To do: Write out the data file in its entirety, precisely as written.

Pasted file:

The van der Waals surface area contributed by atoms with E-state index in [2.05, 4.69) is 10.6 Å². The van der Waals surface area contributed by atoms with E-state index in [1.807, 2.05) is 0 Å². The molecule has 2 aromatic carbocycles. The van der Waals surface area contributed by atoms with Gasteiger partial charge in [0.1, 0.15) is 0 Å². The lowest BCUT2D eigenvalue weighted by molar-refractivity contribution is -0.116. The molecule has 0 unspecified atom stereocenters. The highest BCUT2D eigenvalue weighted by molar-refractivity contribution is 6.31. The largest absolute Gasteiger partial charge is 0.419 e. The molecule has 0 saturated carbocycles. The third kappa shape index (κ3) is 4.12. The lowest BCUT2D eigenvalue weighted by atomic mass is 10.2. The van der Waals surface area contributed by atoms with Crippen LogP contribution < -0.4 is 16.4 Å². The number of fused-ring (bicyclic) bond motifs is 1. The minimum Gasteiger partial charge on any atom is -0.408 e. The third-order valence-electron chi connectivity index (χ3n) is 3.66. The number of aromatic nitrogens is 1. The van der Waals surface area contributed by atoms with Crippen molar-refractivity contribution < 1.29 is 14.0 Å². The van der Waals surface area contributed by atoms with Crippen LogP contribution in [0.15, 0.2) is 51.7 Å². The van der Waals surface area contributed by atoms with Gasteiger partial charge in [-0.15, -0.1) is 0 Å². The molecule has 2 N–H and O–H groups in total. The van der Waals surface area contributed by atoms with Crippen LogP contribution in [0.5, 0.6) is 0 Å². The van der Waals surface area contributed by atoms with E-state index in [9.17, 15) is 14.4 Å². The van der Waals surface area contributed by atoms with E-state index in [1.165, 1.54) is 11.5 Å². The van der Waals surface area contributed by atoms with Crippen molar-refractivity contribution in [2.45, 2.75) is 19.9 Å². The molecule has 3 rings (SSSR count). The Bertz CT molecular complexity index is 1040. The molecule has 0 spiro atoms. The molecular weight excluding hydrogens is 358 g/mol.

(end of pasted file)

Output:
The van der Waals surface area contributed by atoms with E-state index in [2.05, 4.69) is 10.6 Å². The van der Waals surface area contributed by atoms with E-state index in [1.807, 2.05) is 0 Å². The molecule has 2 aromatic carbocycles. The van der Waals surface area contributed by atoms with Gasteiger partial charge in [0.1, 0.15) is 0 Å². The lowest BCUT2D eigenvalue weighted by molar-refractivity contribution is -0.116. The molecule has 0 unspecified atom stereocenters. The highest BCUT2D eigenvalue weighted by molar-refractivity contribution is 6.31. The largest absolute Gasteiger partial charge is 0.419 e. The molecule has 0 saturated carbocycles. The third kappa shape index (κ3) is 4.12. The lowest BCUT2D eigenvalue weighted by atomic mass is 10.2. The van der Waals surface area contributed by atoms with Crippen LogP contribution < -0.4 is 16.4 Å². The number of fused-ring (bicyclic) bond motifs is 1. The minimum Gasteiger partial charge on any atom is -0.408 e. The third-order valence-electron chi connectivity index (χ3n) is 3.66. The number of aromatic nitrogens is 1. The van der Waals surface area contributed by atoms with Crippen molar-refractivity contribution < 1.29 is 14.0 Å². The van der Waals surface area contributed by atoms with Crippen LogP contribution in [0.15, 0.2) is 51.7 Å². The van der Waals surface area contributed by atoms with Gasteiger partial charge in [-0.15, -0.1) is 0 Å². The molecule has 2 N–H and O–H groups in total. The van der Waals surface area contributed by atoms with Crippen LogP contribution in [0.5, 0.6) is 0 Å². The van der Waals surface area contributed by atoms with E-state index in [9.17, 15) is 14.4 Å². The van der Waals surface area contributed by atoms with E-state index in [1.165, 1.54) is 11.5 Å². The van der Waals surface area contributed by atoms with Crippen molar-refractivity contribution in [2.45, 2.75) is 19.9 Å². The molecule has 3 rings (SSSR count). The Bertz CT molecular complexity index is 1040. The molecule has 0 spiro atoms. The molecular weight excluding hydrogens is 358 g/mol.